MicroRNA-195 is down-regulated in melanoma cells according to the TCGA database and shows a significant negative expression correlation with PHB1. It is also down-regulated in all melanoma cell lines we tested with respect to melanocytes. miR-195 is located at 17p13.1 and belongs to the microRNA-15/16/195/424/497 family [38]. miR-195 is described as a classical tumor suppressor in many tumors and down-regulation of the miR-195/497 cluster could be explained by a hypermethylated promoter region in hepatocellular carcinoma, breast cancer, gastric cancer, and glioblastoma [3942]. Transfection of miRNA-195 mimics down-regulates PHB1 mRNA and protein levels in UACC-62 and SK-MEL-5. miR-195 has a slightly sensitize effect in human melanoma cells to different doses of cisplatin and temozolomide. This was observed with the occurrence of a decrease in cell viability and an increase in hypodiploid cells and caspase 3/7 activation. Previous studies have shown that ectopic expression of miR-195 also sensitized glioblastoma, hepatocellular carcinoma, breast cancer, and colon tumor cells to temozolomide, 5-fluorouracil, adriamycin, and doxorubicin treatment by targeting BCL2L-2, BCL-W, and RAF-1 genes, respectively [23, 4345]. Here, we determined that transgenic expression of PHB1 neutralizes the anti-proliferative effect of miR-195, establishing PHB1 as relevant target gene. The differences observed between the UACC-62 and SK-MEL-5 cell lines can be a result of genetic heterogeneity [25].

Conclusion

In summary, our results established miR-195-PHB1 as important regulatory node. Lacking of miR-195 expression in melanoma patients seems to be one of the main mechanisms of PHB1 accumulation in melanomas which could decrease the efficacy of chemotherapy and even target therapies like vemurafenib used in melanoma patients harboring BRAF V600E mutation. Evaluation of miR-195 and PHB1 levels could help a better selection and follow-up of patients for melanoma treatment.

Notes

Abbreviations

ACT-B: 

actin beta

CIS: 

cisplatin

FBS: 

Fetal bovine serum

HRP: 

Horseradish peroxidase

IgG: 

immunoglobulin G

mimic: 

mimicking precursor of miR-195 that is double-stranded synthetic RNA oligonucleotide

miRNA: 

microRNA

mRNA-Seq: 

RNA sequencing

NGM: 

human melanocytes

ORF: 

open reading frame

PHB1: 

Prohibitin 1

PI: 

propidium iodide

RT-qPCR: 

quantitative real time polymerase chain reaction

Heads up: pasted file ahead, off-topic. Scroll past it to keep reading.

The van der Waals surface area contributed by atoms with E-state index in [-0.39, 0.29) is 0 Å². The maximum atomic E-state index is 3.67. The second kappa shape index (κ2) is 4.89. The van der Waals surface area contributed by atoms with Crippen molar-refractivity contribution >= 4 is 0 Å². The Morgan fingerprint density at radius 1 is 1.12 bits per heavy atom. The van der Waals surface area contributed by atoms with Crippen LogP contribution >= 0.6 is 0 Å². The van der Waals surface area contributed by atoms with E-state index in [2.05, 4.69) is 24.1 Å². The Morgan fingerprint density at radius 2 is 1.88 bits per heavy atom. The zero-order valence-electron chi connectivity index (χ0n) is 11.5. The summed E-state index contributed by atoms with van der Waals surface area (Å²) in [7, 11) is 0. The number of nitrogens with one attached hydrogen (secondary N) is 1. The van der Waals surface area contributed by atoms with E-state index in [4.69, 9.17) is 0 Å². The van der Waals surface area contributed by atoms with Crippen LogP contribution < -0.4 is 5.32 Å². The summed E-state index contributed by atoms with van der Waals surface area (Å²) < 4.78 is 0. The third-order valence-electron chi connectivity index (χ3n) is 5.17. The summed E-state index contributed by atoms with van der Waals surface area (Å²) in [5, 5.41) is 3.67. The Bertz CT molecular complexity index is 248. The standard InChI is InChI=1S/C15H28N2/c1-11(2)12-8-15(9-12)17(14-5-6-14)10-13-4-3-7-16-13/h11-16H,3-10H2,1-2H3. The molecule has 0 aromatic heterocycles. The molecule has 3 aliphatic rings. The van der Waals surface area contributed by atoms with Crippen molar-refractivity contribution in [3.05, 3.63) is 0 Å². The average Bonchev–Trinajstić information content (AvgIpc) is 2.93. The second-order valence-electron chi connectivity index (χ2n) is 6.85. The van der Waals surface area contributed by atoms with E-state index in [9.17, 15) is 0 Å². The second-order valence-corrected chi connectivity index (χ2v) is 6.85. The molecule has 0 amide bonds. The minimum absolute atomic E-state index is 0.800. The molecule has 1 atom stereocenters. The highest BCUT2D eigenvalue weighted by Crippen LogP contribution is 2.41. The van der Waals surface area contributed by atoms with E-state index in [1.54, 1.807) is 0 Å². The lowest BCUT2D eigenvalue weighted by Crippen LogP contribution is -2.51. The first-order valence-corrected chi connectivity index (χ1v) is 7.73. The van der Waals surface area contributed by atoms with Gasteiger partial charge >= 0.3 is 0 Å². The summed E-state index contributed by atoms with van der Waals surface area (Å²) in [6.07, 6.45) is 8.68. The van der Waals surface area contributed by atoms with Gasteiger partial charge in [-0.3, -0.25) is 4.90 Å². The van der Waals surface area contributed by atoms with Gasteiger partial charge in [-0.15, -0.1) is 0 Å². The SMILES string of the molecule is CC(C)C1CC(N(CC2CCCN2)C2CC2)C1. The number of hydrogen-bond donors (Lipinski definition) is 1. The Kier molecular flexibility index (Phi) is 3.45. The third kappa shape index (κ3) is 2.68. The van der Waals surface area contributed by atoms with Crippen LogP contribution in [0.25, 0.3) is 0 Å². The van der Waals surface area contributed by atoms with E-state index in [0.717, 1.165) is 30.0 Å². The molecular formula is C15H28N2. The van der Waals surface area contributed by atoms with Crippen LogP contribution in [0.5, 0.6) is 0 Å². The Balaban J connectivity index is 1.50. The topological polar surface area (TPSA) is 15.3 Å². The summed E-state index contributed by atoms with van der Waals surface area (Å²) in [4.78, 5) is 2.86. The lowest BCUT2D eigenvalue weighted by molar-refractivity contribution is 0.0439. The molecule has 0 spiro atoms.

SDS-PAGE: 

stands for sodium dodecyl sulfate - polyacrylamide gel electrophoresis

siRNA: 

small interfering RNA

TBS: 

tris-buffered saline

TCGA: 

The Cancer Genome Atlas

TMZ: 

temozolomide

TUB: 

tubulin

Declarations

Acknowledgements

The results shown here are in part based upon data generated by the TCGA Research Network: https://cancergenome.nih.gov/. The authors thank Daniela B. Zanatta for helping with pcDNA3.1-PHB-3’UTR cloning and vector mini-preparation and Suzanne C. Burns for helping with cloning, mutagenesis assays and for critically reading the manuscript. We thank Rita Ghosh for advice on the experimental design and Lewis Joel Greene for critical reading of the manuscript.

Funding

This work was supported by FAPESP, Fundação de Amparo à Pesquisa do Estado de São Paulo, Brazil under 2013/11721–0 and 2013/25483–4 fellowships (PDRC and BRSC, respectively), and grants FAPESP 1998/14247–6 and CNPq-INCT Redoxoma (RC). The funding bodies did not play any role in the design, analysis and interpretation of data nor in the writing of the manuscript.

Availability of data and materials

The datasets analyzed during the current study are available in the GDC Data Portal repository, https://portal.gdc.cancer.gov/projects/TCGA-SKCM. There no restrictions on the use of GDC data. All GDC data can be used in publications or presentations (https://gdc.cancer.gov/about-gdc/gdc-faqs).

Authors’ contributions

Conception and design: PDRC, LNSA, RC, LOFP; Development of methodology: PDRC, LNSA, BRSC, MQ; Acquisition of data: PDRC, LNSA, BRSC; Execution and analysis of the RT-qPCR experiments data: PDRC and TKF; Writing, reviewing, and/or revision of the manuscript: PDRC, LNSA, BRSC, RC, LOFP; Study supervision: RC, LOFP. All authors read and approved the final manuscript.

Ethics approval and consent to participate

Not applicable.

Consent for publication

Not applicable.

Competing interests

The authors declare that they have no competing interests.

Publisher’s Note

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Open AccessThis article is distributed under the terms of the Creative Commons Attribution 4.0 International License (http://creativecommons.org/licenses/by/4.0/), which permits unrestricted use, distribution, and reproduction in any medium, provided you give appropriate credit to the original author(s) and the source, provide a link to the Creative Commons license, and indicate if changes were made. The Creative Commons Public Domain Dedication waiver (http://creativecommons.org/publicdomain/zero/1.0/) applies to the data made available in this article, unless otherwise stated.

Authors’ Affiliations

(1)
Instituto do Câncer do Estado de São Paulo, Centro de Investigação Translacional em Oncologia, Laboratório de Oncologia Experimental
(2)
The University of Texas Health Science Center at San Antonio, Children’s Cancer Research Institute
(3)
Instituto Hermes Pardini, Setor de Pesquisa e Desenvolvimento
(4)
Instituto Sírio-Libanês de Ensino e Pesquisa, Centro de Oncologia Molecular

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© The Author(s). 2017